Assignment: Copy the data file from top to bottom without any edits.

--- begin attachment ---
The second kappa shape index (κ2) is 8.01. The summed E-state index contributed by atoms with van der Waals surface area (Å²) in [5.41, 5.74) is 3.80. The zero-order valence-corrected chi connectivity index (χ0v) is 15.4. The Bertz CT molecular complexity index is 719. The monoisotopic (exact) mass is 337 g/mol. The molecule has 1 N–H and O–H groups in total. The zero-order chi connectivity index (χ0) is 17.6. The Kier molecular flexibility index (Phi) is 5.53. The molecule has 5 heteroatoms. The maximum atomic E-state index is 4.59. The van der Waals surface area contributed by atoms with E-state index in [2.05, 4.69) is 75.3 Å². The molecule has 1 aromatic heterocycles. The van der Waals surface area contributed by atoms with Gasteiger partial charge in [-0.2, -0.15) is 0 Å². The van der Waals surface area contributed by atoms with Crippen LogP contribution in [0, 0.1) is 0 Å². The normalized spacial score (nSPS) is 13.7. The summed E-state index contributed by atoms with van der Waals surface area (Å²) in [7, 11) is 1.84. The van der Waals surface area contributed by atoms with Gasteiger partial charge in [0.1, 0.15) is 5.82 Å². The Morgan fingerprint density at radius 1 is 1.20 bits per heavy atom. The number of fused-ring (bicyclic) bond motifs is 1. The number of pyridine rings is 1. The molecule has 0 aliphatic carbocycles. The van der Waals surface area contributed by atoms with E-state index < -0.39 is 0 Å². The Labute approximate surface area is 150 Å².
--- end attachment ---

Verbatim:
The second kappa shape index (κ2) is 8.01. The summed E-state index contributed by atoms with van der Waals surface area (Å²) in [5.41, 5.74) is 3.80. The zero-order valence-corrected chi connectivity index (χ0v) is 15.4. The Bertz CT molecular complexity index is 719. The monoisotopic (exact) mass is 337 g/mol. The molecule has 1 N–H and O–H groups in total. The zero-order chi connectivity index (χ0) is 17.6. The Kier molecular flexibility index (Phi) is 5.53. The molecule has 5 heteroatoms. The maximum atomic E-state index is 4.59. The van der Waals surface area contributed by atoms with E-state index in [2.05, 4.69) is 75.3 Å². The molecule has 1 aromatic heterocycles. The van der Waals surface area contributed by atoms with Gasteiger partial charge in [-0.2, -0.15) is 0 Å². The van der Waals surface area contributed by atoms with Crippen LogP contribution in [0, 0.1) is 0 Å². The normalized spacial score (nSPS) is 13.7. The summed E-state index contributed by atoms with van der Waals surface area (Å²) in [7, 11) is 1.84. The van der Waals surface area contributed by atoms with Gasteiger partial charge in [0.1, 0.15) is 5.82 Å². The Morgan fingerprint density at radius 1 is 1.20 bits per heavy atom. The number of fused-ring (bicyclic) bond motifs is 1. The number of pyridine rings is 1. The molecule has 0 aliphatic carbocycles. The van der Waals surface area contributed by atoms with E-state index < -0.39 is 0 Å². The Labute approximate surface area is 150 Å².